These findings have one caveat: enhancement of Zika virus infection by antibodies against dengue virus was measured by PCR amplification of infected cell RNA, not by measuring the yield of infectious virus. The assumption is that increased intracellular viral RNA means more virus released from the cell, but this remains to be confirmed.

It will be important to confirm these findings in animal models of Zika virus infection, and in humans. If true, they have wide implications. If antibodies against dengue virus enhance Zika virus infection in humans, more severe disease might be observed in areas such as Brazil where both viruses co-circulate. It will be necessary to determine if Guillain-Barré syndrome, other neurological complications, and birth defects correlate with antibodies to dengue virus. Perhaps Fc receptors on the placenta and neural tissues allow entry of Zika virus only when bound to dengue virus antibody. It is also possible that antibodies to Zika virus might enhance dengue virus disease.

These observations do not bode well for Dengvaxia, a tetravalent dengue virus vaccine that has been recently licensed in Brazil, Mexico, and the Philippines. Might anti-dengue virus antibodies induced by this vaccine make Zika virus disease more severe? This outcome would be a tragedy, as many years of work has gone into making this vaccine to prevent severe disease caused by dengue virus infections. Second generation dengue virus vaccines such as TV003 are already moving through clinical trials.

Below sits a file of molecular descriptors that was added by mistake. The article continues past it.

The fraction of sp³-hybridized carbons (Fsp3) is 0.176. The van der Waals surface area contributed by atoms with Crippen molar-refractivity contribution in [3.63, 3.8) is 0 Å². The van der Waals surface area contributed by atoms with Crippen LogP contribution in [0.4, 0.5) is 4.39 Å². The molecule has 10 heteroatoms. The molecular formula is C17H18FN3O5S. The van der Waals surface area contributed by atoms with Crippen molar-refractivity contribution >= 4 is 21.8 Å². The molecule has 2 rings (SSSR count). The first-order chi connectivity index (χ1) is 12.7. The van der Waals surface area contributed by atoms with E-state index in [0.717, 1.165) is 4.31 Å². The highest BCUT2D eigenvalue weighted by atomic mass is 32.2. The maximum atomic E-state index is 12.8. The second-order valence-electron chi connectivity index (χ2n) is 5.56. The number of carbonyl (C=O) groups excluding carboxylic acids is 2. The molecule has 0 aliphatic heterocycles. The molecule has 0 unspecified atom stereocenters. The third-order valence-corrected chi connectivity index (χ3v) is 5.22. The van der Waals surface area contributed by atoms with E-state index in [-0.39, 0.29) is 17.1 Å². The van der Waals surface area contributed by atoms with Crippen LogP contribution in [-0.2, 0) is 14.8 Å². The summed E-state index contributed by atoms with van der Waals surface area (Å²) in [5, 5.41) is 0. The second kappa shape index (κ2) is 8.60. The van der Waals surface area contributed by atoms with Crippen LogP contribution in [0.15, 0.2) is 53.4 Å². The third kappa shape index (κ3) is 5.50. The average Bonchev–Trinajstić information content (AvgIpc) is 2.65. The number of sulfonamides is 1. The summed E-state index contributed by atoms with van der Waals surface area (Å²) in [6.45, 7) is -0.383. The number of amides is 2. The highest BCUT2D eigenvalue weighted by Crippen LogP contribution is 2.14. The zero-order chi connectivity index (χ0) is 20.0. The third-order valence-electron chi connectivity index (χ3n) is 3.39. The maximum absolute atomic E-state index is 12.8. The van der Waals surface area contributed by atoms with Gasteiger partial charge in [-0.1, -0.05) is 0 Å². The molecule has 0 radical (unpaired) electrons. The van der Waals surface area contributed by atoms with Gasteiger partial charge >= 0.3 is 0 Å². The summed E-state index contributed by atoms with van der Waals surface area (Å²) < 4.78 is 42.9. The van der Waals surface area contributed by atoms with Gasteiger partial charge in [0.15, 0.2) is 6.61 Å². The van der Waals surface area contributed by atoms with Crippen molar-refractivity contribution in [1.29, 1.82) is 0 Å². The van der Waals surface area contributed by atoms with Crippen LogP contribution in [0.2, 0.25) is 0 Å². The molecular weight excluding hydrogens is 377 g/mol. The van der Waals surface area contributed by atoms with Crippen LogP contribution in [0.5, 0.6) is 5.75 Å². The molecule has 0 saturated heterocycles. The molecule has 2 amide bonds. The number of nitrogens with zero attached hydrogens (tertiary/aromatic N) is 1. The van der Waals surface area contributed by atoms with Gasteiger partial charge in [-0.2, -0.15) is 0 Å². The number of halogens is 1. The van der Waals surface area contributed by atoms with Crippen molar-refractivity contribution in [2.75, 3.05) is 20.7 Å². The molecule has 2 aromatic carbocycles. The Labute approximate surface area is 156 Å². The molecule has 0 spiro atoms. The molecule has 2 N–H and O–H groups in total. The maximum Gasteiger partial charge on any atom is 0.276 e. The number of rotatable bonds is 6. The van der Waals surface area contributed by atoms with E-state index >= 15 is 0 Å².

It is essential to determine as soon as possible if antibodies induced by Dengvaxia and TV003 enhance Zika virus disease. If so, it will be necessary to assess whether deployment of this vaccine should proceed.

Dengvaxia consists of the yellow fever virus vaccine strain 17D in which the E and prM viral membrane proteins are substituted with those of dengue virus. In contrast, the attenuated TV003 vaccine has only the dengue virus genome. Would a vaccine consisting of TV003 plus an attenuated Zika virus vaccine solve potential problems of antibody dependent enhancement of disease?

Update 4/28/16: Over on Twitter someone asked, “any idea why we DON’T see severe disease in parts of Africa/Asia where dengue and Zika co-circulate”? Good question, too long an answer for Twitter. The easiest is that in humans, there is no antibody depencent enhancement of Zika virus infection by dengue antibodies. But if there is ADE, then there are a number of possible explanations. First, there have not been enough cases in Africa, nowhere near the numbers in the Pacific and South America.

There were certainly some cases of Guillain-Barré syndrome associated with some of the Pacific outbreaks – which I would consider more serious disease and could be potentiated by dengue antibodies.

I also think that Brazil is hyperendemic for dengue virus, with multiple serotypes circulating and people having multiple infections.

But the recent outbreaks are much larger than before, and dengue antibody induced complications of Zika virus infection might only be observed in larger outbreaks.

The authors of the paper discussed in this post suggest that the introduction of Zika virus into a completely naive population could also be a factor, as the age of exposure. Maybe a robust anti-Zika virus antibody response, in a non-naive population, can temper any effects of dengue mediated ADE.